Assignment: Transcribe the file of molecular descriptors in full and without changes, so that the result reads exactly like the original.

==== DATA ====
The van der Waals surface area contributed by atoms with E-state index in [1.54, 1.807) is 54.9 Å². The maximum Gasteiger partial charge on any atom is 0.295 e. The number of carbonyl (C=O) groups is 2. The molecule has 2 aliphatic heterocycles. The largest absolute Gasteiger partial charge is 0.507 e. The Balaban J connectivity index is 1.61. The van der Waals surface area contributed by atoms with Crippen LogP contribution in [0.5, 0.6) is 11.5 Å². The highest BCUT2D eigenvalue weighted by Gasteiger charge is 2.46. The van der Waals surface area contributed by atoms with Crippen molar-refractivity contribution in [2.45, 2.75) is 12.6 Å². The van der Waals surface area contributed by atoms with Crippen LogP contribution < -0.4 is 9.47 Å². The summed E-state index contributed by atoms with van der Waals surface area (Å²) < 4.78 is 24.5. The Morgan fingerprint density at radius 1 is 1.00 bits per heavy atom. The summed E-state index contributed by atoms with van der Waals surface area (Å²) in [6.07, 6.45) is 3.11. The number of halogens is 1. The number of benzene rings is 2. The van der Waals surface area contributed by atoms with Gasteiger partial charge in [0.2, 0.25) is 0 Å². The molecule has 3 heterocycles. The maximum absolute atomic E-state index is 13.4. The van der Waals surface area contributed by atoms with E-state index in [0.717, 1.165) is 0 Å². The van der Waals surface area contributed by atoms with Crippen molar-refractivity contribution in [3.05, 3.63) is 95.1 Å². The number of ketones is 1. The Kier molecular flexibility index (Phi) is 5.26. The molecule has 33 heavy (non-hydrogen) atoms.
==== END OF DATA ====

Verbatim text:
The van der Waals surface area contributed by atoms with E-state index in [1.54, 1.807) is 54.9 Å². The maximum Gasteiger partial charge on any atom is 0.295 e. The number of carbonyl (C=O) groups is 2. The molecule has 2 aliphatic heterocycles. The largest absolute Gasteiger partial charge is 0.507 e. The Balaban J connectivity index is 1.61. The van der Waals surface area contributed by atoms with Crippen LogP contribution in [0.5, 0.6) is 11.5 Å². The highest BCUT2D eigenvalue weighted by Gasteiger charge is 2.46. The van der Waals surface area contributed by atoms with Crippen molar-refractivity contribution in [2.45, 2.75) is 12.6 Å². The van der Waals surface area contributed by atoms with Crippen LogP contribution < -0.4 is 9.47 Å². The summed E-state index contributed by atoms with van der Waals surface area (Å²) < 4.78 is 24.5. The Morgan fingerprint density at radius 1 is 1.00 bits per heavy atom. The summed E-state index contributed by atoms with van der Waals surface area (Å²) in [6.07, 6.45) is 3.11. The number of halogens is 1. The number of benzene rings is 2. The van der Waals surface area contributed by atoms with Gasteiger partial charge in [0.2, 0.25) is 0 Å². The molecule has 3 heterocycles. The maximum absolute atomic E-state index is 13.4. The van der Waals surface area contributed by atoms with E-state index in [0.717, 1.165) is 0 Å². The van der Waals surface area contributed by atoms with Crippen molar-refractivity contribution in [3.05, 3.63) is 95.1 Å². The number of ketones is 1. The Kier molecular flexibility index (Phi) is 5.26. The molecule has 33 heavy (non-hydrogen) atoms.